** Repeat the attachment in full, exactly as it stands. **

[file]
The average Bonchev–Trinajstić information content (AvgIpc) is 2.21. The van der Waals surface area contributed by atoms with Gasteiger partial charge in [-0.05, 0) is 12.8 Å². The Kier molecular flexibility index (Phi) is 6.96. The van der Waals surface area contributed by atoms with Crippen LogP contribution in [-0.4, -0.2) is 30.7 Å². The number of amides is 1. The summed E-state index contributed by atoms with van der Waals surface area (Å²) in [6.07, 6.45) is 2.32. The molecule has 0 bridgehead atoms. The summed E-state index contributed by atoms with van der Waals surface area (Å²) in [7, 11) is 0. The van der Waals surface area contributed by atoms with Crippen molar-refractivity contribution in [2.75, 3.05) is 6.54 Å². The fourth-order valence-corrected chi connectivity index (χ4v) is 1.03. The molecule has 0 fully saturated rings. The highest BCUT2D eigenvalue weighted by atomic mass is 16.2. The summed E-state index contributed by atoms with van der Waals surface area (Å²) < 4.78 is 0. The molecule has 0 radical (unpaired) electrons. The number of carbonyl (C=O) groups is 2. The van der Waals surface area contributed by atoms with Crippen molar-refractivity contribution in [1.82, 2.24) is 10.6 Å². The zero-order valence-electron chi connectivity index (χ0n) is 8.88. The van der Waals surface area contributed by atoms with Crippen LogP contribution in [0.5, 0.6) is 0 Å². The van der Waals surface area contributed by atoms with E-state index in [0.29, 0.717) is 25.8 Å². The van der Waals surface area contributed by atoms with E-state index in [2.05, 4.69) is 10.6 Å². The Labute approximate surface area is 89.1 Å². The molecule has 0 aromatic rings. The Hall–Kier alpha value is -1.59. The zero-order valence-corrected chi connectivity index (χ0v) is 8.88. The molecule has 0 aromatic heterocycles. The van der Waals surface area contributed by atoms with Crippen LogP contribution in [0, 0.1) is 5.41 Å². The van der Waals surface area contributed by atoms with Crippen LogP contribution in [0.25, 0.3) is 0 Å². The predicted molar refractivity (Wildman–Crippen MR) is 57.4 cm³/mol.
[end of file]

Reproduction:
The average Bonchev–Trinajstić information content (AvgIpc) is 2.21. The van der Waals surface area contributed by atoms with Gasteiger partial charge in [-0.05, 0) is 12.8 Å². The Kier molecular flexibility index (Phi) is 6.96. The van der Waals surface area contributed by atoms with Crippen LogP contribution in [-0.4, -0.2) is 30.7 Å². The number of amides is 1. The summed E-state index contributed by atoms with van der Waals surface area (Å²) in [6.07, 6.45) is 2.32. The molecule has 0 bridgehead atoms. The summed E-state index contributed by atoms with van der Waals surface area (Å²) in [7, 11) is 0. The van der Waals surface area contributed by atoms with Crippen molar-refractivity contribution in [2.75, 3.05) is 6.54 Å². The fourth-order valence-corrected chi connectivity index (χ4v) is 1.03. The molecule has 0 fully saturated rings. The highest BCUT2D eigenvalue weighted by atomic mass is 16.2. The summed E-state index contributed by atoms with van der Waals surface area (Å²) < 4.78 is 0. The molecule has 0 radical (unpaired) electrons. The number of carbonyl (C=O) groups is 2. The van der Waals surface area contributed by atoms with Crippen molar-refractivity contribution in [1.82, 2.24) is 10.6 Å². The zero-order valence-electron chi connectivity index (χ0n) is 8.88. The van der Waals surface area contributed by atoms with Crippen LogP contribution in [0.5, 0.6) is 0 Å². The van der Waals surface area contributed by atoms with E-state index in [0.29, 0.717) is 25.8 Å². The van der Waals surface area contributed by atoms with E-state index in [2.05, 4.69) is 10.6 Å². The Labute approximate surface area is 89.1 Å². The molecule has 0 aromatic rings. The Hall–Kier alpha value is -1.59. The zero-order valence-corrected chi connectivity index (χ0v) is 8.88. The molecule has 0 aromatic heterocycles. The van der Waals surface area contributed by atoms with Crippen LogP contribution in [0, 0.1) is 5.41 Å². The van der Waals surface area contributed by atoms with Crippen LogP contribution in [0.25, 0.3) is 0 Å². The predicted molar refractivity (Wildman–Crippen MR) is 57.4 cm³/mol.